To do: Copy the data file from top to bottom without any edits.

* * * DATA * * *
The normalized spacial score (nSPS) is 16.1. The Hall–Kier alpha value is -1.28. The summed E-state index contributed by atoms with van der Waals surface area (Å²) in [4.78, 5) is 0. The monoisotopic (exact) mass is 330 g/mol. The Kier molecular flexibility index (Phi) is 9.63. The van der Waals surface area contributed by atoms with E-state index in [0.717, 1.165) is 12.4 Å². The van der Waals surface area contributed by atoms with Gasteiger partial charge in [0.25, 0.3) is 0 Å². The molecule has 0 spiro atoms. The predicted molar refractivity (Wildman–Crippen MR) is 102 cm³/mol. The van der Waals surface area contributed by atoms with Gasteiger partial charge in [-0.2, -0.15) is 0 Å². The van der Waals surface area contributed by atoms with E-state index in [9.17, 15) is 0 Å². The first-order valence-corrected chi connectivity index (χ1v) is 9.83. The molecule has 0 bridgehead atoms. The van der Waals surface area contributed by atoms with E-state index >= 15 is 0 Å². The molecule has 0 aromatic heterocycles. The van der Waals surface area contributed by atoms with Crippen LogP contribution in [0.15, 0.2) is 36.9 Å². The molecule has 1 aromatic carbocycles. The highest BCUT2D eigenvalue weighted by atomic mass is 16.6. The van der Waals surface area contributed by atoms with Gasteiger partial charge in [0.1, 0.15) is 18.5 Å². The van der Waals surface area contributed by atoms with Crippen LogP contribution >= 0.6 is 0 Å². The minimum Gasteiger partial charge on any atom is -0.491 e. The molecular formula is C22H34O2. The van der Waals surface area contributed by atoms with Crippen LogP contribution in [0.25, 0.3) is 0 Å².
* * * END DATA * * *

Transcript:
The normalized spacial score (nSPS) is 16.1. The Hall–Kier alpha value is -1.28. The summed E-state index contributed by atoms with van der Waals surface area (Å²) in [4.78, 5) is 0. The monoisotopic (exact) mass is 330 g/mol. The Kier molecular flexibility index (Phi) is 9.63. The van der Waals surface area contributed by atoms with E-state index in [0.717, 1.165) is 12.4 Å². The van der Waals surface area contributed by atoms with Gasteiger partial charge in [0.25, 0.3) is 0 Å². The molecule has 0 spiro atoms. The predicted molar refractivity (Wildman–Crippen MR) is 102 cm³/mol. The van der Waals surface area contributed by atoms with Gasteiger partial charge in [-0.2, -0.15) is 0 Å². The van der Waals surface area contributed by atoms with E-state index in [9.17, 15) is 0 Å². The first-order valence-corrected chi connectivity index (χ1v) is 9.83. The molecule has 0 bridgehead atoms. The van der Waals surface area contributed by atoms with E-state index >= 15 is 0 Å². The molecule has 0 aromatic heterocycles. The van der Waals surface area contributed by atoms with Crippen LogP contribution in [0.15, 0.2) is 36.9 Å². The molecule has 1 aromatic carbocycles. The highest BCUT2D eigenvalue weighted by atomic mass is 16.6. The van der Waals surface area contributed by atoms with Gasteiger partial charge in [0.1, 0.15) is 18.5 Å². The van der Waals surface area contributed by atoms with Crippen LogP contribution >= 0.6 is 0 Å². The minimum Gasteiger partial charge on any atom is -0.491 e. The molecular formula is C22H34O2. The van der Waals surface area contributed by atoms with Crippen LogP contribution in [0.25, 0.3) is 0 Å².